So many vulgarities, so many songs, yet some words are clearly more popular than others. Credit must go to @rojoyblancowizs for finding a song with a profanity in the title that nobody else used. (Or at least chose; what you do in your spare time is none of my business… ). This particular term must have been the bane of folk named similarly to the song’s subject; it has certainly been the bane of supporters of my football team (a Wanderers) and my county (Lancashire). Credit must be also due to finding the most obscure song within those suggested. So obscure in fact that intensive research on the internet failed to locate any record of it.
Notwithstanding that I’m taking @rojoyblancowizs word for it’s existence, because that’s the sort of trusting person I am. However, if anyone out there can enlighten us to Blammo!’s ‘Wanky Wayne’ please point us in the right direction so we can share this with you all.
9. Half Man Half Biscuit “The Bastard Son Of Dean Friedman”
I had the pleasure of attending a Babybird gig in the early part of this decade. Not averse to the odd rant or two, Stephen Jones on this occasion decided to rail against radio networks. Taking umbrage at their complete ignorance of his featuring-Johnny-Depp single ‘Unloveable’, Jones bemoaned the lack of radio play his music was getting because “without radio, you’re fucked”. He then proceeded to announce the next song of the evening, the band’s next single: ‘Bastard’. Nobody suggested that particular song, but another of my favourite bands Half Man Half Biscuit were nominated twice, including ‘The Bastard Son Of Dean Friedman’ as offered by @timh0bbs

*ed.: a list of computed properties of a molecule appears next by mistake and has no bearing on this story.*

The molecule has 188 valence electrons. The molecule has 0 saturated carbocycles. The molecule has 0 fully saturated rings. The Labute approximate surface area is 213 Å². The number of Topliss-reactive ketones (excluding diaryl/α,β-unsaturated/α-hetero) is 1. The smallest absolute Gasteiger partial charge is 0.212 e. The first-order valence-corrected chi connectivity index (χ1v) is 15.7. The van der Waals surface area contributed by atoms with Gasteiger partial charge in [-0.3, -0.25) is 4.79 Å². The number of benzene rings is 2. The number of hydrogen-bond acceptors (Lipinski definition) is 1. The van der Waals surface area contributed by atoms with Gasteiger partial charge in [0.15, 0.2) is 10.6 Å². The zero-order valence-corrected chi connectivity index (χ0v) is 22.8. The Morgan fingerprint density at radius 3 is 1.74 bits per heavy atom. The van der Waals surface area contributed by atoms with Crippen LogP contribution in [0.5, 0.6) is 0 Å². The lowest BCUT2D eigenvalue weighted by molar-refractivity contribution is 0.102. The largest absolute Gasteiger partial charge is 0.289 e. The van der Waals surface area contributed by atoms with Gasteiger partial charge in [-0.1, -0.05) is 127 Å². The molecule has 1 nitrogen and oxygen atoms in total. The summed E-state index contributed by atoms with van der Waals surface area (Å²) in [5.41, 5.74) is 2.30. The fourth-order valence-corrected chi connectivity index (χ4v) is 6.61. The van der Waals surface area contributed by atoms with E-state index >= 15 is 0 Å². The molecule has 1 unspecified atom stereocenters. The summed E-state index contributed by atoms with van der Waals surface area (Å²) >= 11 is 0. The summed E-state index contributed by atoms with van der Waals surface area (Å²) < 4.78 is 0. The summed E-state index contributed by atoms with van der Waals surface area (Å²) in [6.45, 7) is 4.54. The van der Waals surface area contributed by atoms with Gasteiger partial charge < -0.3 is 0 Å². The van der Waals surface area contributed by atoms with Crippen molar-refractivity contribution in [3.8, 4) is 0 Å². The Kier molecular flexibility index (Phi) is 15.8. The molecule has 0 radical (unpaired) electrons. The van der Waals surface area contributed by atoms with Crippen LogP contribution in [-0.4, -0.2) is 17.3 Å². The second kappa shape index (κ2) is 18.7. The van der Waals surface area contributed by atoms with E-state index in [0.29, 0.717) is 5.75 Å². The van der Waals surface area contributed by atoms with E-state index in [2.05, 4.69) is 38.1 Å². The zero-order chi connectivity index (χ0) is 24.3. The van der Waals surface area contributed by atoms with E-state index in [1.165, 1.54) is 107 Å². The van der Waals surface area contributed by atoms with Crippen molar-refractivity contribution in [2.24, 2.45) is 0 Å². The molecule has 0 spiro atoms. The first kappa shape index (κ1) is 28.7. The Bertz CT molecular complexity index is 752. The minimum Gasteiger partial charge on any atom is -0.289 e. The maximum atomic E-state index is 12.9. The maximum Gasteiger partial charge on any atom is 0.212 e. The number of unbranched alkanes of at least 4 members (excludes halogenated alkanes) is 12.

Sometimes, however, not even the most vulgar of words suffice to capture the very essence of anger, frustration, exasperation, rage, rebellion and so on. It is at times like these we must scour deep into our souls, flick the pages of our Oxford English Dictionary and pull out the only words left to capture the rawest of emotion. Step forward @Dalliance68, a community member who must have done this several times before, for that surely can be the only reason behind his Pixies nomination ‘Oh My Golly’
ABOUT THE AUTHOR
After spending the best part of twenty five years trying to write the perfect pop song John Hartley has turned his attention to writing about those who have done a much better job at it. He tweets as @JohnyNocash and gives away his music, generally for free, at brokendownrecords.bandcamp.com
Listen out on Facebook & Twitter for further Indie Top Ten themes. We need your help.